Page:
Archive for the ‘pureXML’ Category
The NoSQL movement has garnered a lot of attention recently. It has been built around a number of emerging highly-scalable non-relational data stores. The movement is also providing a real lease of life for smaller non-relational database vendors who have been around for a while.
Last week, I noticed an entire track for XML and XQuery sessions at the recent NoSQLNow Conference in San Jose. If XML databases and XQuery are key constituents of the NoSQL world, does that mean that IBM DB2 and Oracle Database should be included in the NoSQL movement? After all, both IBM DB2 and Oracle Database store XML data and provide XQuery interfaces. Of course, I’m not being serious here. I don’t believe that the bastions of the relational world should be included in the NoSQL community. Are native XML databases, which have been around for a while, really in the spirit of the NoSQL movement? What’s your opinion?
I believe that the boundaries of the NoSQL community are perhaps a bit looser than they should be. Essentially, absolutely everything except relational databases are being grouped under the NoSQL banner. I can understand how this has happened, but do the NoSQL community really want to dilute their message by including all of these technologies, most of which have been around for quite some time and had relatively limited traction. In the spirit of what I believe is at the genesis of the current NoSQL movement, I reckon that a NoSQL solution should have the following characteristics:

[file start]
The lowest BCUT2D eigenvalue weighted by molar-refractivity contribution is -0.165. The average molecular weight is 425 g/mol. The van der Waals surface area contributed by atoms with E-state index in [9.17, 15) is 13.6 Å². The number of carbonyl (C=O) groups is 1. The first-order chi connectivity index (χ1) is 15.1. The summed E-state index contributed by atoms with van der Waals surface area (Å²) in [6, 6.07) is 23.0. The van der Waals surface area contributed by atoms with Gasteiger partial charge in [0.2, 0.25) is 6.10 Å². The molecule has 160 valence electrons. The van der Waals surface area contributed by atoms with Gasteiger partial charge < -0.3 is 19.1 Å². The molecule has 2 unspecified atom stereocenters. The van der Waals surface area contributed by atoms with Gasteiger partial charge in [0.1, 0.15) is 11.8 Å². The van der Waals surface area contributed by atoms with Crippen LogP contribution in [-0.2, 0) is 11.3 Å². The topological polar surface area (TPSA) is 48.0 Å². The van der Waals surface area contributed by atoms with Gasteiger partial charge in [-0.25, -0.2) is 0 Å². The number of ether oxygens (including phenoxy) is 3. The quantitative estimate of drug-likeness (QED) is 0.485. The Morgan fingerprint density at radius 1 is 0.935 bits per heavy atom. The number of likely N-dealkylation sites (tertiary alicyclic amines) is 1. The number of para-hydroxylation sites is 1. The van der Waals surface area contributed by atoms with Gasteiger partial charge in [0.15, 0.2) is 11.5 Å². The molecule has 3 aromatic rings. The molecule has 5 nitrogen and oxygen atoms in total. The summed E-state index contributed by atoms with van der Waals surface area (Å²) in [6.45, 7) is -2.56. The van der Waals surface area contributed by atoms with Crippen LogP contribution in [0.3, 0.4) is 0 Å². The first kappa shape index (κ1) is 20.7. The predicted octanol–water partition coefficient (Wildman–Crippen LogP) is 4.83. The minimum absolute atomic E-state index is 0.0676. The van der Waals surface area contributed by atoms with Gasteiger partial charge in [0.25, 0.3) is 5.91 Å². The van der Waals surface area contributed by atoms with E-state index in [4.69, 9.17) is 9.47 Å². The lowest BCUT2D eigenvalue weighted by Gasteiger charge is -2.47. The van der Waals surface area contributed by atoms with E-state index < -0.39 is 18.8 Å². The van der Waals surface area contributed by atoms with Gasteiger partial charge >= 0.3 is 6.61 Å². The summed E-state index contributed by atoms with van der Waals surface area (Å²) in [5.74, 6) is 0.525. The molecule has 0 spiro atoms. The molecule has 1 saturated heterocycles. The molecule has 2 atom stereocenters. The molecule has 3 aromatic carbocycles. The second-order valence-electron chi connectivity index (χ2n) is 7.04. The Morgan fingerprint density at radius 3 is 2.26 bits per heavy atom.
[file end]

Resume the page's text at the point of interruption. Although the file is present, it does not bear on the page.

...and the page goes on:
– Not be based on the relational model
– Have little or no acquisition cost
– Be designed to run on commodity hardware
– Use a distributed architecture
– Support extreme or Web-scale databases
Notice that I don’t include a characteristic based on lack of consistency. I reckon that, over time, consistency will become a characteristic of some NoSQL environments.
By the way, earlier in this blog post I referred to the XML and XQuery capabilities in IBM DB2 and Oracle Database. In case you are curious, there is a significant difference in how DB2 and Oracle Database have incorporated XML capabilities in their respective products, with Oracle essentially leveraging their existing relational infrastructure to provide several ways to store XML data, while IBM built true native XML storage capabilities into its product. In other words, DB2 is indeed a true “native XML store”. In the past, I used to blog about native XML storage over at www.nativeXMLdatabase.com, before handing the reigns over to Matthias Nicola. If you want a little more insight on XML support in Oracle Database, check out XML in Oracle 11g and Why Won’t Oracle Publish XML Benchmark Results for TPoX?